There are particular challenges and solutions to building your brand as a caterer.
|CutiePie Cupcakes & Co. specializes in bite-sized gourmet cupcakes that mimic the tastes of other desserts.|
There are key ingredients that pretty much every cake or cupcake has, such as flour, sugar, butter and eggs. These staple ingredients are the cornerstones of every cake batter. That being said, not all cakes are created equal. What determines which batter will rise above the rest isn’t the basic ingredients, but their specific proportions, the technique involved and the addition of flavour and flair that makes each cake or cupcake unique.
These principles of magnificent dessert production are the same principles involved in developing a new business, one that will hopefully rise above the rest. As the owner of CutiePie Cupcakes & Co., I am happy to share with you some of the particular challenges and solutions I encountered in starting my growing catering company in Toronto. We specialize in bite-sized gourmet cupcakes that mimic the tastes of other desserts. We have an ever-expanding menu of over 32 flavours and also focus on corporate, theme, logo, branding, etc.
Just as the ratios of ingredients in a batter contribute to the uniqueness of the final product, the specifics of your business model provide the framework and act as a lens through which to view and direct company growth. This involves understanding what your business is just as much as what it is not. CutiePie Cupcakes & Co. is an event-based catering company. Orders are booked in advance for either delivery or pick-up. We do not service walk-in clients or offer single cupcakes. Everything is made to order, allowing for a larger than usual menu selection with minimal wastage. Knowing specific times that orders are to be provided allows everything to be baked as close to the presentation time as possible to provide the highest degree of freshness. It is an honour to be involved with so many people’s celebrations, but with every positive there comes a negative. In the case of a catering business, it’s the challenge of generating company awareness without a storefront. People must know your business exists in order to seek service.
A business plan will provide insight as to who your potential clients are but next you have to find out how to reach them. Without a fancy storefront, potential clients cannot stumble across your business, nor are they able to drop in on a whim to see what you are about. Sales require a bit more planning and commitment, and generating a client base can take more time.
Our fan base for CutiePie has grown quite organically. In early 2009, we began introducing our product and service to family, friends, former work colleagues, acquaintances and other businesses in the area. Through endless samplings, meetings, self-promotion and word of mouth we began to ignite a spark of interest among those around us. It seems word of mouth, above all else, truly is the best form of promotion. Nothing holds more value and influence than the praise and recommendation of trusted peers. From there, participating in trade shows, sponsorships and charities, we found an outlet to further reach the general public.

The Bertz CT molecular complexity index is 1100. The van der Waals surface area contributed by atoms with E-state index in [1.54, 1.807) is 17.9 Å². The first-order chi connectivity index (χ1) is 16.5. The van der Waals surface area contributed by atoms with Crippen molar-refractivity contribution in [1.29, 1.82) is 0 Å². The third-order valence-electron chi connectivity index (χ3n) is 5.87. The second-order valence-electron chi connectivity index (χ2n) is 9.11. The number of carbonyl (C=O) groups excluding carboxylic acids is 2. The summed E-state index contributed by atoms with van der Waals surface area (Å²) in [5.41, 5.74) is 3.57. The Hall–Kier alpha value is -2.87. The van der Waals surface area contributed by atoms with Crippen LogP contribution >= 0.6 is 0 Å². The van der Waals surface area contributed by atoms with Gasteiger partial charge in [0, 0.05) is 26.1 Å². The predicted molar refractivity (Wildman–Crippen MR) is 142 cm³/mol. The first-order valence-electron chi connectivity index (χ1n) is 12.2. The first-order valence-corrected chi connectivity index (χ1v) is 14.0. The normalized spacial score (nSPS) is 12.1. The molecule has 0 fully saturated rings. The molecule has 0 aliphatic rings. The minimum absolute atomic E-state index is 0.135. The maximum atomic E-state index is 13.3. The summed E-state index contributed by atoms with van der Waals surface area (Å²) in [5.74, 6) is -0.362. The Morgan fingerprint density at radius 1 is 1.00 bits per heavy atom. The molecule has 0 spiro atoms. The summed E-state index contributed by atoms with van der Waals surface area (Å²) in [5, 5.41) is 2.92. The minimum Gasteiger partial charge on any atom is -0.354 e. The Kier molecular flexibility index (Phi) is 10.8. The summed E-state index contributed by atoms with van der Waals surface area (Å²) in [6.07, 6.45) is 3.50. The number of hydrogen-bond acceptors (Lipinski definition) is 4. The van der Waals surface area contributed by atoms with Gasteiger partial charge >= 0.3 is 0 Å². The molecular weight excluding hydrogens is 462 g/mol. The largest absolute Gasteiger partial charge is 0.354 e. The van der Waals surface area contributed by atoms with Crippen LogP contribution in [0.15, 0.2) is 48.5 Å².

Another great recourse is the online world. Not only does a website showcase what your establishment offers but also, with social media networks growing at lightning speeds, businesses can build online relationships with potential customers through open dialogue and communication. Building an online fan base can extend to the offline world. For a catering-focused bakery, your online presence is your virtual storefront. Our website allows our potential clients to communicate with us and get a feel for what we offer through pictures, examples of past events, related press, written reviews and online feedback from our fans and followers.
Going through the motions of reaching the public cannot, in itself, bring business growth. Just as bakers incorporate additional flavour and flair in recipes to produce fantastic and unique treats, a company also needs that “something special” to stand apart from the crowd. It is your product that will speak louder and longer than anything else, and company branding can serve as a voice to communicate this to consumers. Businesses gain brand awareness as clients begin to understand the so-called “language” of the company and to recognize and pick it out from the crowd. Again, knowing what you are as well as what you are not makes this voice clearer and more recognizable to the public. Part of creating something unique is offering something different from what currently exists. Introducing something new to the market can be challenging, as potential clients may assume you are just like the rest and can even be taken aback at first upon realizing you are not. As Henry Ford said, “If I had asked people what they wanted they would have said faster horses.” Perseverance, endurance, dedication and consistency will help your fantastic product gain familiarity and desirability in finding its niche in the market.
It takes time to create the perfect recipe; it’s never an easy feat. Be it a recipe for a fantastic cupcake or a recipe for a fabulous company, bon appétit!
Melanie Abdilla is the owner of CutiePie Cupcakes & Co., which is an event-based catering company.
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